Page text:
 2


2
  V   i


t
 2 m

where  is the wave function with physical meaning given by:

dP    d x
*
3

 How do we include E&M in QM?

Schrödinger equation for a particle of mass m
and charge q in an electromagnetic field
 1
i   qA

2 m



2


 q    i


t
  is the scalar potential
 A is the vector potential
 InQM, the Hamiltonian is expressed in terms
 of  , A and NOT E , B .
Gauge invariance of A, Φ..
Notice:
E & B fields and the Schrödinger equation are
invariant under the transformations:
    

t
A  A  A  
    e
for any function    ( r , t )
iq /

 Since  and differ only by a phase factor,
they represent the same physical state.
The Aharonov-Bohm Effect
http://physicaplus.org.il/zope/home/en/1224031001/Tonomura_en
In 1959, Y. Aharonov and D. Bohm showed that the vector
potential affects the behavior of a charged particle, even in a
region where the E & B fields are zero!
A simple example:
Consider:
 A long solenoid of radius a
 A charged particle constrained to move
in a circle of radius b, with a < b
Magnetic field of solenoid:
B  B 0 kˆ
B0
ra
ra
Vector potential of solenoid?
(in Coulomb gauge)
A simple example:
Consider:
 A long solenoid of radius a
 A charged particle constrained to move
in a circle of radius b, with a < b
Magnetic field of solenoid:
B  B 0 kˆ
B0
ra
ra
Vector potential of solenoid?
(in Coulomb gauge)
A
B
2 r
eˆ ,
r a
Notice:
The wave function for a bead on a wire is only a
function of the azimuthal angle
   ( )
   eˆ

as
1 d
b d
r  b,
   /2
Notice:
The wave function for a bead on a wire is only a
function of the azimuthal angle
   ( )
   eˆ
as
r  b,
   /2
1 d
b d
The time-independent Schrödinger eqn takes the form..

2 
2 
2
2





1
d
q B d
q B
 i
 
  2 
  E 

2
2
2 2 
  b  d  4  b 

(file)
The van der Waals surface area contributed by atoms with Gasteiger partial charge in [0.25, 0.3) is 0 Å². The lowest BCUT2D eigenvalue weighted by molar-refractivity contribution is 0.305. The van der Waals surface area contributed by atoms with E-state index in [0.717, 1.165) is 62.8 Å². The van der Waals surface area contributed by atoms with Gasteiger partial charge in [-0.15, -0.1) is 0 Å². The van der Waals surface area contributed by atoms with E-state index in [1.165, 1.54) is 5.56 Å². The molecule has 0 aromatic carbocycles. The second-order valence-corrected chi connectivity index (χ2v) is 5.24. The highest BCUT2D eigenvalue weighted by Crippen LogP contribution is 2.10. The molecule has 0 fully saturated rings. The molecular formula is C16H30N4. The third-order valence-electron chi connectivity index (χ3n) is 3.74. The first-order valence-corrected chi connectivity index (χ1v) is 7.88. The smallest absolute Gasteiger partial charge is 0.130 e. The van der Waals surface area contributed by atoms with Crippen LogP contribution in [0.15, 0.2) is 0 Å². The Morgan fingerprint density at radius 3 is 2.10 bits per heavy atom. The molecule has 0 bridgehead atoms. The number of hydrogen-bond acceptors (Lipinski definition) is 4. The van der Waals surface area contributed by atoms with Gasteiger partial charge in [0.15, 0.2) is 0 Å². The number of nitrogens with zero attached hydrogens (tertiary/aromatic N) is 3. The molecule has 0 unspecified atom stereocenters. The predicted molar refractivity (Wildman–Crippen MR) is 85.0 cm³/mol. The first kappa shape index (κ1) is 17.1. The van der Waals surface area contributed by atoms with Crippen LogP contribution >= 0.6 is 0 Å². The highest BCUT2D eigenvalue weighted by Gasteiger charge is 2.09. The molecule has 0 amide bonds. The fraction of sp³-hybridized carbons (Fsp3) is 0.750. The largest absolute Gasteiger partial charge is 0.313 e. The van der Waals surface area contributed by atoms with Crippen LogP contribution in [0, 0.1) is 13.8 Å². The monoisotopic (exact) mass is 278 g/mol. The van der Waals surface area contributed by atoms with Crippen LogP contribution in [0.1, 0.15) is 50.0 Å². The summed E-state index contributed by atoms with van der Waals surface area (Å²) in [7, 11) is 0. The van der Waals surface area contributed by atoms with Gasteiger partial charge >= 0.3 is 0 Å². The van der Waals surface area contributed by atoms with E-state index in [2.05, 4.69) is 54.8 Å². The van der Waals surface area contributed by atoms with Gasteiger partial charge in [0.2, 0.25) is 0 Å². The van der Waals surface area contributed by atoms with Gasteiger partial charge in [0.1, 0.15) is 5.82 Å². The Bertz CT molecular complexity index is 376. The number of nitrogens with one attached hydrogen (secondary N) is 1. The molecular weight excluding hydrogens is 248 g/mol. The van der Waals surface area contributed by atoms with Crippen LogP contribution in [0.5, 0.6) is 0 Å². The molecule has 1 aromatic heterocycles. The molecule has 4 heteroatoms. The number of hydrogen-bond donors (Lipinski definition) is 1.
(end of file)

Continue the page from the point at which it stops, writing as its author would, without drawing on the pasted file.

2 m  b  d 
The time-independent Schrödinger equation yields a
solution of the form..
 ( )  Ae

i 

where  
q B
2

b
2 mE
Notice:
The wave function must satisfy the boundary condition
 ( )   (  2  ) 
e
i 2 
1
this yields…


q B
2

b
2 mE  n
where
n  0,1, 2, ...
Finally,
solving for the energy…

q B 
where n  0,1,2,...
En 
n



2
2 mb 
2  
2
2
Notice:
 positive (negative) values 
of n represent particle moving in the
same (opposite) direction of I.
Finally,
solving for the energy…

q B 
where n  0,1,2,...
En 
n



2
2 mb 
2  
2
2
Notice:
 positive (negative) values 
of n represent particle moving in the
same (opposite) direction of I.
 particle traveling in same direction as I has a lower energy than
a particle traveling in the opposite direction.
Finally,
solving for the energy…

q B 
where n  0,1,2,...
En 
n



2
2 mb 
2  
2
2
Notice:
 positive (negative) values 
of n represent particle moving in the
same (opposite) direction of I.
 particle traveling in same direction as I has a lower energy than
a particle traveling in the opposite direction.
 Allowed energies depend on the field inside the solenoid, even
though the B-field at the location of the particle is zero!